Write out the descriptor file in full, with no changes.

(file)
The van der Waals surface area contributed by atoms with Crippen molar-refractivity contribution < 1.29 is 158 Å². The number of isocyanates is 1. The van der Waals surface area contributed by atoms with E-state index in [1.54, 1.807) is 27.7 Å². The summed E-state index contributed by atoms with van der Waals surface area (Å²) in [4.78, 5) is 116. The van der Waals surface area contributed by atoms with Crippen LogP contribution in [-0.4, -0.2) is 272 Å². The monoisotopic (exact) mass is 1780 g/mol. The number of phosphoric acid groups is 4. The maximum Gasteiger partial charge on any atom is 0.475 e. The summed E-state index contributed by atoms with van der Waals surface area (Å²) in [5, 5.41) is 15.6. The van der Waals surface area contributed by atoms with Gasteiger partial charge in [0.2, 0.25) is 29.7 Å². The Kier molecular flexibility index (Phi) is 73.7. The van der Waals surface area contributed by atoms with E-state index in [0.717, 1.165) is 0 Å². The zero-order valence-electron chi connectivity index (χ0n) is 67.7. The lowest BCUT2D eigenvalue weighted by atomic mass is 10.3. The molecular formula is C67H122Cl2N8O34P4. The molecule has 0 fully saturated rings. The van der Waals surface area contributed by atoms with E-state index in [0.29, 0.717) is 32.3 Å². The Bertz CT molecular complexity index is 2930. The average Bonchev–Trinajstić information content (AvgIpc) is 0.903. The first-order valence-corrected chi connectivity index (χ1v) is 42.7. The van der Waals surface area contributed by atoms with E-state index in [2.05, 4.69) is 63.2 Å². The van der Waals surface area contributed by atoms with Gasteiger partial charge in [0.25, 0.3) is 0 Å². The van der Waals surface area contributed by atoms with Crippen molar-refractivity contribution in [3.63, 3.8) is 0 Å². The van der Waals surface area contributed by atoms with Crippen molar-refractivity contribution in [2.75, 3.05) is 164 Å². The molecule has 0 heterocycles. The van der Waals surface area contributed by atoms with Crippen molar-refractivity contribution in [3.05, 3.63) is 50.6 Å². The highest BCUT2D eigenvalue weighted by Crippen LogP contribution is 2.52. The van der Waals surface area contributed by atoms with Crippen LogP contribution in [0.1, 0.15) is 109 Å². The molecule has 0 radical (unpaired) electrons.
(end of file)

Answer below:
The van der Waals surface area contributed by atoms with Crippen molar-refractivity contribution < 1.29 is 158 Å². The number of isocyanates is 1. The van der Waals surface area contributed by atoms with E-state index in [1.54, 1.807) is 27.7 Å². The summed E-state index contributed by atoms with van der Waals surface area (Å²) in [4.78, 5) is 116. The van der Waals surface area contributed by atoms with Crippen LogP contribution in [-0.4, -0.2) is 272 Å². The monoisotopic (exact) mass is 1780 g/mol. The number of phosphoric acid groups is 4. The maximum Gasteiger partial charge on any atom is 0.475 e. The summed E-state index contributed by atoms with van der Waals surface area (Å²) in [5, 5.41) is 15.6. The van der Waals surface area contributed by atoms with Gasteiger partial charge in [0.2, 0.25) is 29.7 Å². The Kier molecular flexibility index (Phi) is 73.7. The van der Waals surface area contributed by atoms with E-state index in [0.717, 1.165) is 0 Å². The zero-order valence-electron chi connectivity index (χ0n) is 67.7. The lowest BCUT2D eigenvalue weighted by atomic mass is 10.3. The molecular formula is C67H122Cl2N8O34P4. The molecule has 0 fully saturated rings. The van der Waals surface area contributed by atoms with E-state index in [0.29, 0.717) is 32.3 Å². The Bertz CT molecular complexity index is 2930. The average Bonchev–Trinajstić information content (AvgIpc) is 0.903. The first-order valence-corrected chi connectivity index (χ1v) is 42.7. The van der Waals surface area contributed by atoms with E-state index in [2.05, 4.69) is 63.2 Å². The van der Waals surface area contributed by atoms with Gasteiger partial charge in [0.25, 0.3) is 0 Å². The van der Waals surface area contributed by atoms with Crippen molar-refractivity contribution in [3.63, 3.8) is 0 Å². The van der Waals surface area contributed by atoms with Crippen molar-refractivity contribution in [2.75, 3.05) is 164 Å². The molecule has 0 heterocycles. The van der Waals surface area contributed by atoms with Crippen molar-refractivity contribution in [3.05, 3.63) is 50.6 Å². The highest BCUT2D eigenvalue weighted by Crippen LogP contribution is 2.52. The van der Waals surface area contributed by atoms with Crippen LogP contribution in [0.1, 0.15) is 109 Å². The molecule has 0 radical (unpaired) electrons.